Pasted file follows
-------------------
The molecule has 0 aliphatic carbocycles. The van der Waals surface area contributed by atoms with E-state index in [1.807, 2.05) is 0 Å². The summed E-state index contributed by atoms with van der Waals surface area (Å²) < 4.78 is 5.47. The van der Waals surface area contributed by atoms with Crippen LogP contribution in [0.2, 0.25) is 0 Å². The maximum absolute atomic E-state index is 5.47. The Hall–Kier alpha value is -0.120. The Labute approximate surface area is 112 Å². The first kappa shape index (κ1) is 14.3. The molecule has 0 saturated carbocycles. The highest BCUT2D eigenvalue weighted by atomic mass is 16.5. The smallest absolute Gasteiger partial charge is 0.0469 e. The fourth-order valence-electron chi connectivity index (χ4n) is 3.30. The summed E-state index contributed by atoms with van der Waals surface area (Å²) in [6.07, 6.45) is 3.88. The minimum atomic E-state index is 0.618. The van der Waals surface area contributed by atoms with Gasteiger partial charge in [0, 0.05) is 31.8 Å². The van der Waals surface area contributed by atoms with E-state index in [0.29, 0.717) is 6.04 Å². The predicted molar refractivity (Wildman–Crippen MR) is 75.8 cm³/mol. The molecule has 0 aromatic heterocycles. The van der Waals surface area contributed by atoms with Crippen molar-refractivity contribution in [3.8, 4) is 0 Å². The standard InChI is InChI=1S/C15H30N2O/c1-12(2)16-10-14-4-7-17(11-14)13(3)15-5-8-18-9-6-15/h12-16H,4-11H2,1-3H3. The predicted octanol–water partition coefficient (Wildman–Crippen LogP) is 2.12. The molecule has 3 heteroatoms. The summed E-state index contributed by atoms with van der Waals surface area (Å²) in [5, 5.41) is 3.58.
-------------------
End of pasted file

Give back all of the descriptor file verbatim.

The molecule has 0 aliphatic carbocycles. The van der Waals surface area contributed by atoms with E-state index in [1.807, 2.05) is 0 Å². The summed E-state index contributed by atoms with van der Waals surface area (Å²) < 4.78 is 5.47. The van der Waals surface area contributed by atoms with Crippen LogP contribution in [0.2, 0.25) is 0 Å². The maximum absolute atomic E-state index is 5.47. The Hall–Kier alpha value is -0.120. The Labute approximate surface area is 112 Å². The first kappa shape index (κ1) is 14.3. The molecule has 0 saturated carbocycles. The highest BCUT2D eigenvalue weighted by atomic mass is 16.5. The smallest absolute Gasteiger partial charge is 0.0469 e. The fourth-order valence-electron chi connectivity index (χ4n) is 3.30. The summed E-state index contributed by atoms with van der Waals surface area (Å²) in [6.07, 6.45) is 3.88. The minimum atomic E-state index is 0.618. The van der Waals surface area contributed by atoms with Gasteiger partial charge in [0, 0.05) is 31.8 Å². The van der Waals surface area contributed by atoms with E-state index in [0.29, 0.717) is 6.04 Å². The predicted molar refractivity (Wildman–Crippen MR) is 75.8 cm³/mol. The molecule has 0 aromatic heterocycles. The van der Waals surface area contributed by atoms with Crippen molar-refractivity contribution in [3.8, 4) is 0 Å². The standard InChI is InChI=1S/C15H30N2O/c1-12(2)16-10-14-4-7-17(11-14)13(3)15-5-8-18-9-6-15/h12-16H,4-11H2,1-3H3. The predicted octanol–water partition coefficient (Wildman–Crippen LogP) is 2.12. The molecule has 3 heteroatoms. The summed E-state index contributed by atoms with van der Waals surface area (Å²) in [5, 5.41) is 3.58.